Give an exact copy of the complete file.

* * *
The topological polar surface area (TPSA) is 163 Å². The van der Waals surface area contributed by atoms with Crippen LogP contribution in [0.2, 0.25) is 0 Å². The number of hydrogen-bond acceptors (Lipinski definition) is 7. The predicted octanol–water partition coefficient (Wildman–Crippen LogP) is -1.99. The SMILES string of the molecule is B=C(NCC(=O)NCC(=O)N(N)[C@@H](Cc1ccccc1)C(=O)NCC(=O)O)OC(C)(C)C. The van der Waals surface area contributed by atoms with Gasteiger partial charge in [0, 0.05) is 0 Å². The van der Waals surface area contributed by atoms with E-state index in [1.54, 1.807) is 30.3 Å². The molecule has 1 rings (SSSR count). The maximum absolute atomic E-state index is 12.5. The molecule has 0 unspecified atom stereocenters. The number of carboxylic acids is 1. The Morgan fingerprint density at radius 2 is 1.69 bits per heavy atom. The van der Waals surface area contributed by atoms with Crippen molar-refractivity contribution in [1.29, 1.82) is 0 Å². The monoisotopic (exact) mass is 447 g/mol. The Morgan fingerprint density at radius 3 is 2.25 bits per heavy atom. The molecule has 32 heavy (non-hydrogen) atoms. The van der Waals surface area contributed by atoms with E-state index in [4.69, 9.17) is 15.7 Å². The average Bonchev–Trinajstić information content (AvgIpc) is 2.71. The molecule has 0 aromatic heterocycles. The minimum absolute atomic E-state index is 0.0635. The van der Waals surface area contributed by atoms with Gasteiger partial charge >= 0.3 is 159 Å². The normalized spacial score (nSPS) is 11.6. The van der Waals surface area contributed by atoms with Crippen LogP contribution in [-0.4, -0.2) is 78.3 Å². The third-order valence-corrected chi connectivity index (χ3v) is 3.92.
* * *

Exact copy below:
The topological polar surface area (TPSA) is 163 Å². The van der Waals surface area contributed by atoms with Crippen LogP contribution in [0.2, 0.25) is 0 Å². The number of hydrogen-bond acceptors (Lipinski definition) is 7. The predicted octanol–water partition coefficient (Wildman–Crippen LogP) is -1.99. The SMILES string of the molecule is B=C(NCC(=O)NCC(=O)N(N)[C@@H](Cc1ccccc1)C(=O)NCC(=O)O)OC(C)(C)C. The van der Waals surface area contributed by atoms with Gasteiger partial charge in [0, 0.05) is 0 Å². The van der Waals surface area contributed by atoms with E-state index in [1.54, 1.807) is 30.3 Å². The molecule has 1 rings (SSSR count). The maximum absolute atomic E-state index is 12.5. The molecule has 0 unspecified atom stereocenters. The number of carboxylic acids is 1. The Morgan fingerprint density at radius 2 is 1.69 bits per heavy atom. The van der Waals surface area contributed by atoms with Crippen molar-refractivity contribution in [1.29, 1.82) is 0 Å². The monoisotopic (exact) mass is 447 g/mol. The Morgan fingerprint density at radius 3 is 2.25 bits per heavy atom. The molecule has 32 heavy (non-hydrogen) atoms. The van der Waals surface area contributed by atoms with E-state index in [4.69, 9.17) is 15.7 Å². The average Bonchev–Trinajstić information content (AvgIpc) is 2.71. The molecule has 0 aromatic heterocycles. The minimum absolute atomic E-state index is 0.0635. The van der Waals surface area contributed by atoms with Gasteiger partial charge >= 0.3 is 159 Å². The normalized spacial score (nSPS) is 11.6. The van der Waals surface area contributed by atoms with Crippen LogP contribution in [-0.4, -0.2) is 78.3 Å². The third-order valence-corrected chi connectivity index (χ3v) is 3.92.